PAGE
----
Fin­land has usu­al­ly ra­ted high in the glo­bal ran­king of le­ar­ning out­co­mes. But the re­sults have not been qui­te so good in the past few ye­ars. I do not know if this is due to chan­ges in sur­roun­ding so­cie­ty. Or has so­met­hing hap­pe­ned in schools? At le­ast the old ways of le­ar­ning things by he­art have been rep­la­ced by more sti­mu­la­ting le­ar­ning en­vi­ron­ments. Some child­ren be­ne­fit from this chan­ge, but some might need a sa­fer and more pe­a­ce­ful en­vi­ron­ment. Al­so, I have been ab­le to fol­low the life of a ne­ar­by high school, and I have seen that the kids no lon­ger play foot­ball or snow ga­mes du­ring the bre­aks. Ins­te­ad, they hang around in the cor­ri­dors glued to their mo­bi­le pho­nes.

When I was lit­t­le, kids star­ted school when they were se­ven. They spent their first ye­ar le­ar­ning to read. Des­pi­te this slow start, some of us stu­died and ac­comp­lis­hed a lot. Now yo­un­ger and yo­un­ger child­ren are star­ting presc­hool. Why the hur­ry, I won­der. I am sure they will all find things to do when they grow ol­der. We will need both pe­op­le with ma­nu­al skil­ls and ex­perts in know­led­ge work.

Life-long le­ar­ning is a catch phrase. All pe­op­le face chan­ges at work and need to le­arn new skil­ls. Many even need to le­arn a new job, and very few pe­op­le stay in the same job all their wor­king life. This le­ar­ning pro­cess com­bi­nes with life ex­pe­rien­ce, which is so­met­hing we gain more and more eve­ry ye­ar. We of­ten need to le­arn new things at the time when our life is bu­siest. It is a chal­len­ge to plan our time use well in those si­tu­a­ti­ons.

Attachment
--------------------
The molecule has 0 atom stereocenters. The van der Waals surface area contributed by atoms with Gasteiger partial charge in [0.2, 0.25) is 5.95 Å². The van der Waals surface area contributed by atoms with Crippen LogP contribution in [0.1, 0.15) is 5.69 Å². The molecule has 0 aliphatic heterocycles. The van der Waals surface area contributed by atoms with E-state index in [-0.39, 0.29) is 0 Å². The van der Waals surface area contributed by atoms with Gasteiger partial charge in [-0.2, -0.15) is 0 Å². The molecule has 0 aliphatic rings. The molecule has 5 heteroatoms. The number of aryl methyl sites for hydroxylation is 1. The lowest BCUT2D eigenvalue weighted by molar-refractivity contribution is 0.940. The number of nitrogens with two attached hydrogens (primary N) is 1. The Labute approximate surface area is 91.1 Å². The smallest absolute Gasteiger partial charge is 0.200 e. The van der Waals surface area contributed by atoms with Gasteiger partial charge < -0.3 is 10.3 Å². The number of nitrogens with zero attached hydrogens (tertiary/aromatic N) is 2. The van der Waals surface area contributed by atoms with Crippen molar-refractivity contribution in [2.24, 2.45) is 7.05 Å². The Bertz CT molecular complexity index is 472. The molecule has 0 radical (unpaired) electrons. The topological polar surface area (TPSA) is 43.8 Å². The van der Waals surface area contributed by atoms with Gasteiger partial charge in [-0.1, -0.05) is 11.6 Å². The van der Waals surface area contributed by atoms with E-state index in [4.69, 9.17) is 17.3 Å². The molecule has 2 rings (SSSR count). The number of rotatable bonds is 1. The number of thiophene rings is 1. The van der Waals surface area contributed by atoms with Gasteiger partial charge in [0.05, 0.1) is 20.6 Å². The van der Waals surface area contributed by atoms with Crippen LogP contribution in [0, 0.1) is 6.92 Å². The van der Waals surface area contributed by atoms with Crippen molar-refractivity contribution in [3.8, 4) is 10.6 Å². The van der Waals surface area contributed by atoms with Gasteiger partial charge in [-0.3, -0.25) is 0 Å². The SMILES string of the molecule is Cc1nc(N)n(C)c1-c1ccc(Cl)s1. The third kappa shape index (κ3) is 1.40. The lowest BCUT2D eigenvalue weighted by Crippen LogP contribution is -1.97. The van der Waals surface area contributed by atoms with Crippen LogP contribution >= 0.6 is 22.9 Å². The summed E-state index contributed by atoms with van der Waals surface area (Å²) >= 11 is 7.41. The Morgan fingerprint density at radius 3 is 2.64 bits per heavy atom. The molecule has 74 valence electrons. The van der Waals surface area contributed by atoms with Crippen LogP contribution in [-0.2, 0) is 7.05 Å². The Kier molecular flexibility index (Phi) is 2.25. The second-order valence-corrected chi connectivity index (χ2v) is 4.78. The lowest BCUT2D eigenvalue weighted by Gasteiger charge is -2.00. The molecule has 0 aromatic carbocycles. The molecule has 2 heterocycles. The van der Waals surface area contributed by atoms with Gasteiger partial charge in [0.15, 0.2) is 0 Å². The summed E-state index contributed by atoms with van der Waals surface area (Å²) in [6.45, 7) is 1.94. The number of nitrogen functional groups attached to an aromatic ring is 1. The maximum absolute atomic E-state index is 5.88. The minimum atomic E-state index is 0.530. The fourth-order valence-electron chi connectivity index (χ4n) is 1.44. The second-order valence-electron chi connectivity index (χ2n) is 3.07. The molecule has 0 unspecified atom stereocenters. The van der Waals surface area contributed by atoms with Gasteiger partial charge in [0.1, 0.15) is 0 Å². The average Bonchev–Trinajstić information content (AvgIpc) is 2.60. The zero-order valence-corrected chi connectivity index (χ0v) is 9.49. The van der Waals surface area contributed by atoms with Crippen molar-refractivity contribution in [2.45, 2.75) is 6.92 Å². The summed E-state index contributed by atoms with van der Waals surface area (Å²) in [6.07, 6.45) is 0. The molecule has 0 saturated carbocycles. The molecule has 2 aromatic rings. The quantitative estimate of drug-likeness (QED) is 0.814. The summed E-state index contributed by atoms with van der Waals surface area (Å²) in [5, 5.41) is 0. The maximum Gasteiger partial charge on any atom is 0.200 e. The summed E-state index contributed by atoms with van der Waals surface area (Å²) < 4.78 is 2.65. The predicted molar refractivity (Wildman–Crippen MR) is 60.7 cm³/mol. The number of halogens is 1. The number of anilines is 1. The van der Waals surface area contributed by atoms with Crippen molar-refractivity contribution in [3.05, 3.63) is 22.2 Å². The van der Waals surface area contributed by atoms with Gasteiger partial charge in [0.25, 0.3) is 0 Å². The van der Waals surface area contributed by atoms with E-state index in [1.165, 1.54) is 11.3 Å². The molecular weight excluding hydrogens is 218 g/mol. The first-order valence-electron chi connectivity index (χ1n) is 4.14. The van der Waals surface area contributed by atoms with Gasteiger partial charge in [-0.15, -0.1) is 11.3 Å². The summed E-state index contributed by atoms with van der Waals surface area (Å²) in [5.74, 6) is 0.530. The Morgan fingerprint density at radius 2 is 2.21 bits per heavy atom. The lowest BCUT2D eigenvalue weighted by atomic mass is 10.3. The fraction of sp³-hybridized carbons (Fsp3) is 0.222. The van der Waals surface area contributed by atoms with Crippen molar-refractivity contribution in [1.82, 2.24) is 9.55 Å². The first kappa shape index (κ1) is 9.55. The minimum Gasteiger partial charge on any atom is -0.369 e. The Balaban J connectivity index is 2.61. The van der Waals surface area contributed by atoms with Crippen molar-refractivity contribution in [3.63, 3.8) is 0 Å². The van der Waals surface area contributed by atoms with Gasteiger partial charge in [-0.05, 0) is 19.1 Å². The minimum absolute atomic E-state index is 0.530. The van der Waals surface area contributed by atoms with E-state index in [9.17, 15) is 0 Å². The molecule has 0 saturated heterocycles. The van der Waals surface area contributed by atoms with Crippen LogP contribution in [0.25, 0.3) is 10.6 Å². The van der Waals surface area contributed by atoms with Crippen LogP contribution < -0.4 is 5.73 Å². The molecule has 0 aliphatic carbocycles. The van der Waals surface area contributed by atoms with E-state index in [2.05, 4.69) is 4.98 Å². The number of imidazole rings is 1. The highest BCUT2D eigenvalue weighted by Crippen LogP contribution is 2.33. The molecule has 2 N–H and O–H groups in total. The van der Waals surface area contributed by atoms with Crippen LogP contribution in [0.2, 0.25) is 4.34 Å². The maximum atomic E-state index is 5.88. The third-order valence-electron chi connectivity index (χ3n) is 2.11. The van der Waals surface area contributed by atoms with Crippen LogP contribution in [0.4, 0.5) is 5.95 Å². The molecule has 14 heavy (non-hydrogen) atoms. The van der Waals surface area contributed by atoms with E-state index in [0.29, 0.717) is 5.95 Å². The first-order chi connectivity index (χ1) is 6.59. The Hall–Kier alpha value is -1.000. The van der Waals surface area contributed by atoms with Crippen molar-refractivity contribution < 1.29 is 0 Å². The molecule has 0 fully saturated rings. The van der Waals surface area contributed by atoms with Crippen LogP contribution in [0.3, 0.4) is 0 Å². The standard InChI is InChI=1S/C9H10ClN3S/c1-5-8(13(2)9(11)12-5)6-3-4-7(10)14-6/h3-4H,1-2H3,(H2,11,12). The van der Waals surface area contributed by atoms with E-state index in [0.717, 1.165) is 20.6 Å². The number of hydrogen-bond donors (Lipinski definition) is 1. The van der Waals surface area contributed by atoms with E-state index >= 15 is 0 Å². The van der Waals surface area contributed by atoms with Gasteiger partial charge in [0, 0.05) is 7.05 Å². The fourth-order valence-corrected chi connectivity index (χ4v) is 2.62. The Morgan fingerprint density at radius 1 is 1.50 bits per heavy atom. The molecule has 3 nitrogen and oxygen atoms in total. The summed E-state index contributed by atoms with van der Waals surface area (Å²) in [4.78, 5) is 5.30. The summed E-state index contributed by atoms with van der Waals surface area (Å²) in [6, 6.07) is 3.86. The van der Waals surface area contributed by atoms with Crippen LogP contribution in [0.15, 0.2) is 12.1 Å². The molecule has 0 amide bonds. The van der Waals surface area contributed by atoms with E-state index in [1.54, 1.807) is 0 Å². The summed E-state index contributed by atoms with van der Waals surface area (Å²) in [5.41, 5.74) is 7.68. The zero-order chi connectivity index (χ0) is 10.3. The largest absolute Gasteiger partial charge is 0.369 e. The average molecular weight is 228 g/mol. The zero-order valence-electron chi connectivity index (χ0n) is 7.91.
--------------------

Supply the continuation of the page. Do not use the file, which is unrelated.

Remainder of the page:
We can le­arn new things even at an ol­der age. Päi­vä­mies re­cent­ly pub­lis­hed an ar­tic­le about a per­son who pub­lis­hed a doc­to­ral dis­ser­ta­ti­on at the age of 79, ha­ving star­ted in the old kind of pri­ma­ry school. Not eve­ry­bo­dy needs to aim at a doc­to­ra­te. But it would be good for all el­ders to have an ob­jec­ti­ve or an in­te­rest that brings sa­tis­fac­ti­on and re­qui­res at le­ast some le­vel of brain work. The hu­man brain is an un­be­lie­vab­ly sop­his­ti­ca­ted or­gan. It is per­fect­ly well ab­le to ac­qui­re new con­tent even at ad­van­ced age.

My grandc­hild­ren are of­ten hap­py to tell me about the friends they have at school or in day care. How im­por­tant it would be for eve­ry one of them to have even one friend. And not to be bul­lied. Bul­lying may le­a­ve scars that ne­ver heal. Adults should take re­so­lu­te ac­ti­on as soon as they see signs of so­me­o­ne being bul­lied. I do not know if bul­lying is a new phe­no­me­non, but I do not re­mem­ber ex­pe­rien­cing or see­ing such be­ha­vi­or when I was at school, though there cer­tain­ly were some fist fights.

When I look at my grandc­hild­ren going to day care or school, I want to fold my hands in pra­yer. I hope and pray that the He­a­ven­ly Fat­her would bless these child­ren on the path of faith in the ye­ars to come and un­til the end of their li­ves.


Armolahjoja on monenlaisia, mutta Henki on sama. Myös palvelutehtäviä on monenlaisia, mutta Herra on sama. 1. Kor. 12:4–5